The way you write the content of your proposal is crucially important. If you fail to communicate with your assessors and reviewers because they are unclear what you are trying to put across, they are likely to form an unfavourable impression of your proposal. Many novice academic writers make the mistake of ‘thinking aloud’ when they write. They are working out their thoughts as they go, and so are likely to make their main point at the end of a paragraph or section. Of course, writers have to go through the process of formulating their thoughts through writing them down. In the words of the novelist E. M. Forster: ‘How can I know what I think till I see what I say?’ Everyone has work out the argument they are trying to make in a text, and writing down your thoughts is a good way of clarifying them for yourself. Writing down your ‘stream of consciousness’, as you clarify your thoughts, may help you to communicate with yourself about what message you want to put across to your target audience. But it is not very helpful to present your assessors and reviewers with this stream of consciousness. It won’t communicate your message precisely because the text represents your thinking process, where you may become clear what the message is only towards the end. The assessors and reviewers have to read through all the earlier ideas to find out what the point is that the earlier content of the paragraph is leading to. (As the audience for this text, you may already be wondering what the point is of the paragraph you’ve been reading up to now. If so, you are experiencing what happens to assessors and reviewers when presented with a paragraph whose point is not made clear at the outset.) In terms of a mini-argument, the paragraph you are reading contains what may constitute the warranting for a claim to be made in the conclusion yet to come. But as you may be finding here, it is impossible for readers to understand what the warranting is supposed to be supporting until they get to the end of the paragraph. A recipe for confusion. Therefore (and here at last is the conclusion of this paragraph), to maximise your chances of getting your message across to your assessors and reviewers, draft and redraft each paragraph, if necessary, so that in the final version the conclusion of your mini-argument in the paragraph comes first. Then comes the warranting which provides the evidence designed to persuade your readers to accept your conclusion.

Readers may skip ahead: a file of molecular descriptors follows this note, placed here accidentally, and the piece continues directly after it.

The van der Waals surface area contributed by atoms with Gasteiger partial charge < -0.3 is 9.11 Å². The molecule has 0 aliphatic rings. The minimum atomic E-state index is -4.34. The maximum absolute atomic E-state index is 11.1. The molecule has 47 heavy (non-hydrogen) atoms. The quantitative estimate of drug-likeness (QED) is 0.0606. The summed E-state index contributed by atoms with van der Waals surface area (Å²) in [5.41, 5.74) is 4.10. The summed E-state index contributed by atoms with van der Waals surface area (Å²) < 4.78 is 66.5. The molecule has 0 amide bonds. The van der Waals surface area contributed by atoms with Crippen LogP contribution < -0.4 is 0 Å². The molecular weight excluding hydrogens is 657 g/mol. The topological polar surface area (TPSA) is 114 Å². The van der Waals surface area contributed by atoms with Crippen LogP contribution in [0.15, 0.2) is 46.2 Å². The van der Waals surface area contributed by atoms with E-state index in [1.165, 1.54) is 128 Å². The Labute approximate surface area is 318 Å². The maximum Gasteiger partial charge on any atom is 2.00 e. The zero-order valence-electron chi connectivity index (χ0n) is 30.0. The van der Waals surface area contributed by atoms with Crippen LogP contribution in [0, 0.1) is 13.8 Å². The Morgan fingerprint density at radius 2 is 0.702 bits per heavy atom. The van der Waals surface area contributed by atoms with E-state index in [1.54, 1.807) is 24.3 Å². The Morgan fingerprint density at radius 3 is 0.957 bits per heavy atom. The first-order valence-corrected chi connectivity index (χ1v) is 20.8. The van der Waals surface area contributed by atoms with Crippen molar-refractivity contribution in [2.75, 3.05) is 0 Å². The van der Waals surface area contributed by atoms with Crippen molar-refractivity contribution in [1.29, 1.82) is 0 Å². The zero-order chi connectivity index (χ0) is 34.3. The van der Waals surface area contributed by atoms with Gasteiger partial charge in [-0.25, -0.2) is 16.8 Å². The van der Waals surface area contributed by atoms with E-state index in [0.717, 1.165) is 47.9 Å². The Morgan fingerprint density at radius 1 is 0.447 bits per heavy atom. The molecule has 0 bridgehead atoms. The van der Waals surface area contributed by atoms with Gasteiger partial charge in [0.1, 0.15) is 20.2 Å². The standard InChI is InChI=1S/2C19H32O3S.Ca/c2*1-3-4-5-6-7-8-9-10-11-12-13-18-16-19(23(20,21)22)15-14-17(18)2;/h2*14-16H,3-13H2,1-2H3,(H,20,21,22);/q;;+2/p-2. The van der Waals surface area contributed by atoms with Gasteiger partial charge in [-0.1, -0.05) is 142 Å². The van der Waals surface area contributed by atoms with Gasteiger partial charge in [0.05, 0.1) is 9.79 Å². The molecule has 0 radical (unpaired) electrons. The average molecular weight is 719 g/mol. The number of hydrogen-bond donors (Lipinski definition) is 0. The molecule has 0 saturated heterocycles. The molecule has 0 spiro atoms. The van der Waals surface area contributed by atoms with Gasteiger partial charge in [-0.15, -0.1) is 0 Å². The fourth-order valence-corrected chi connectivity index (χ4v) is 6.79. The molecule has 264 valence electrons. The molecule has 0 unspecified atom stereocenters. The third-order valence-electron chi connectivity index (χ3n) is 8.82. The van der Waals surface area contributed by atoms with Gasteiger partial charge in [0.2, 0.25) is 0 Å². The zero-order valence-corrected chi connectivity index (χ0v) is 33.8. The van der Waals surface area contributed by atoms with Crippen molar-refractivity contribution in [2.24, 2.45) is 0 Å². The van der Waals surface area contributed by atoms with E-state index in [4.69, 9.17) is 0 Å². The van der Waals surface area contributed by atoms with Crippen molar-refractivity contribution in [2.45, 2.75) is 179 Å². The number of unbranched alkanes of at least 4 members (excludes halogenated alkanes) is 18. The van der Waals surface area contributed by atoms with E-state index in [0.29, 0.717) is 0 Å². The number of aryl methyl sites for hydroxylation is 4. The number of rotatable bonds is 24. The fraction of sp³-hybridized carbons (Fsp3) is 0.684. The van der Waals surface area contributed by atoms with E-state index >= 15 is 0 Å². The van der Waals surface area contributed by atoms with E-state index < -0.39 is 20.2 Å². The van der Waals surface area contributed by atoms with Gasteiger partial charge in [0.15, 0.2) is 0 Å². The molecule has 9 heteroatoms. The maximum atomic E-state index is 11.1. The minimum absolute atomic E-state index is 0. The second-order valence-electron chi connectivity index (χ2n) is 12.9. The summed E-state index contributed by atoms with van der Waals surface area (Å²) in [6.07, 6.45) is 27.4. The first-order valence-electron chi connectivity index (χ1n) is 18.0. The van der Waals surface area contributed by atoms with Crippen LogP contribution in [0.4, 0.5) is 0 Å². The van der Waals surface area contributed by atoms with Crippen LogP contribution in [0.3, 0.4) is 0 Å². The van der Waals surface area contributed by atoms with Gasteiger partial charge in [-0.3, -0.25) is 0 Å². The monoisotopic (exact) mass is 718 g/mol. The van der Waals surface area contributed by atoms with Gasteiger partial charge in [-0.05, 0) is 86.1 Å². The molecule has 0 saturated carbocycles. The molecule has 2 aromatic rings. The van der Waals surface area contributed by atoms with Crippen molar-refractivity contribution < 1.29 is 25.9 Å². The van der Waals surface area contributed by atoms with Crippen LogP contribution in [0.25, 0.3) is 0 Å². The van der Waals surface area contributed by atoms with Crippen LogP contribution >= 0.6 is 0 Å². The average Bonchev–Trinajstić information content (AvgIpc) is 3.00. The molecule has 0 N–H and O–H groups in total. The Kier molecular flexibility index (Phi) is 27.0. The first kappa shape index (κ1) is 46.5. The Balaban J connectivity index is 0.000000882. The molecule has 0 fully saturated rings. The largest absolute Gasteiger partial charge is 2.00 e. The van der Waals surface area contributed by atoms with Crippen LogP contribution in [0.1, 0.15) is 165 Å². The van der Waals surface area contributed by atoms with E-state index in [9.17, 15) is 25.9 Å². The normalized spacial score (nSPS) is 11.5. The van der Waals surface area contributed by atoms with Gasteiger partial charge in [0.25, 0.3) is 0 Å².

Another way of putting this point is the advice to ‘think like a journalist’. Have you noticed how, in news reporting, a claim summarising what the news story comes first in the headline and initial paragraph. It is followed by an elaboration giving the details in the remaining paragraphs. In argument terms, the conclusion comes first, followed by the warranting.
So for a paragraph or a section in your proposal, try to discipline yourself to give the message first, then the backing. Your assessors and reviewers will then receive the message which represents the conclusion to your mini-argument first, so they will know what claim you are making. When they subsequently read the rest of the paragraph or section, they will already be clear what the conclusion of the mini-argument is for which the remaining content of the paragraph or section provides the warranting. They will know where the detail is leading from.
Choose a paragraph or section structure whose logic runs [conclusion] because [warranting]:
Conclusion – here’s what I’m claiming, then warranting – here’s the evidence that should convince you.
not [warranting] therefore [conclusion]:
Warranting – here’s some evidence that should convince you (but you don’t yet know what I’m trying to convince you of), then conclusion – here’s what all that evidence lead to
Secrets of success No. 9: think like a journalist – conclusion first, then warranting.